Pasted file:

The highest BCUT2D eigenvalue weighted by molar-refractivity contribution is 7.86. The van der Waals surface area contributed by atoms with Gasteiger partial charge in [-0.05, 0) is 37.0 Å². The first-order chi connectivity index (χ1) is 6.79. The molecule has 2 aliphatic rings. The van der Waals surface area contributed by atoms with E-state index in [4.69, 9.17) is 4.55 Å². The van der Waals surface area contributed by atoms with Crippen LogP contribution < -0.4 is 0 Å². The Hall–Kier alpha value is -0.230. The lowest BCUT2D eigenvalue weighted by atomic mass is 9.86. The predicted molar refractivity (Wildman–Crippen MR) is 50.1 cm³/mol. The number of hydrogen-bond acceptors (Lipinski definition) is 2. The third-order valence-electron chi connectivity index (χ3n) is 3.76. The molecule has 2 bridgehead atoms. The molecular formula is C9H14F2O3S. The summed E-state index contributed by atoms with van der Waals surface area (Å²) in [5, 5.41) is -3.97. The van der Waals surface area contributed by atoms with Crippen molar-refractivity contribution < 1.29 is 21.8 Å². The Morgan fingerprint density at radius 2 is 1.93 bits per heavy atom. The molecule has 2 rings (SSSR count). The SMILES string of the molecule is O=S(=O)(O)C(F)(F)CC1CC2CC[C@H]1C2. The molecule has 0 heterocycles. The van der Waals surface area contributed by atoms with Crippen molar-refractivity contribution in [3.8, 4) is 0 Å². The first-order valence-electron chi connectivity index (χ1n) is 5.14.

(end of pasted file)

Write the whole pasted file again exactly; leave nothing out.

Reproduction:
The highest BCUT2D eigenvalue weighted by molar-refractivity contribution is 7.86. The van der Waals surface area contributed by atoms with Gasteiger partial charge in [-0.05, 0) is 37.0 Å². The first-order chi connectivity index (χ1) is 6.79. The molecule has 2 aliphatic rings. The van der Waals surface area contributed by atoms with E-state index in [4.69, 9.17) is 4.55 Å². The van der Waals surface area contributed by atoms with Crippen LogP contribution < -0.4 is 0 Å². The Hall–Kier alpha value is -0.230. The lowest BCUT2D eigenvalue weighted by atomic mass is 9.86. The predicted molar refractivity (Wildman–Crippen MR) is 50.1 cm³/mol. The number of hydrogen-bond acceptors (Lipinski definition) is 2. The third-order valence-electron chi connectivity index (χ3n) is 3.76. The molecule has 2 bridgehead atoms. The molecular formula is C9H14F2O3S. The summed E-state index contributed by atoms with van der Waals surface area (Å²) in [5, 5.41) is -3.97. The van der Waals surface area contributed by atoms with Crippen molar-refractivity contribution < 1.29 is 21.8 Å². The Morgan fingerprint density at radius 2 is 1.93 bits per heavy atom. The molecule has 2 rings (SSSR count). The SMILES string of the molecule is O=S(=O)(O)C(F)(F)CC1CC2CC[C@H]1C2. The molecule has 0 heterocycles. The van der Waals surface area contributed by atoms with Crippen molar-refractivity contribution in [3.8, 4) is 0 Å². The first-order valence-electron chi connectivity index (χ1n) is 5.14.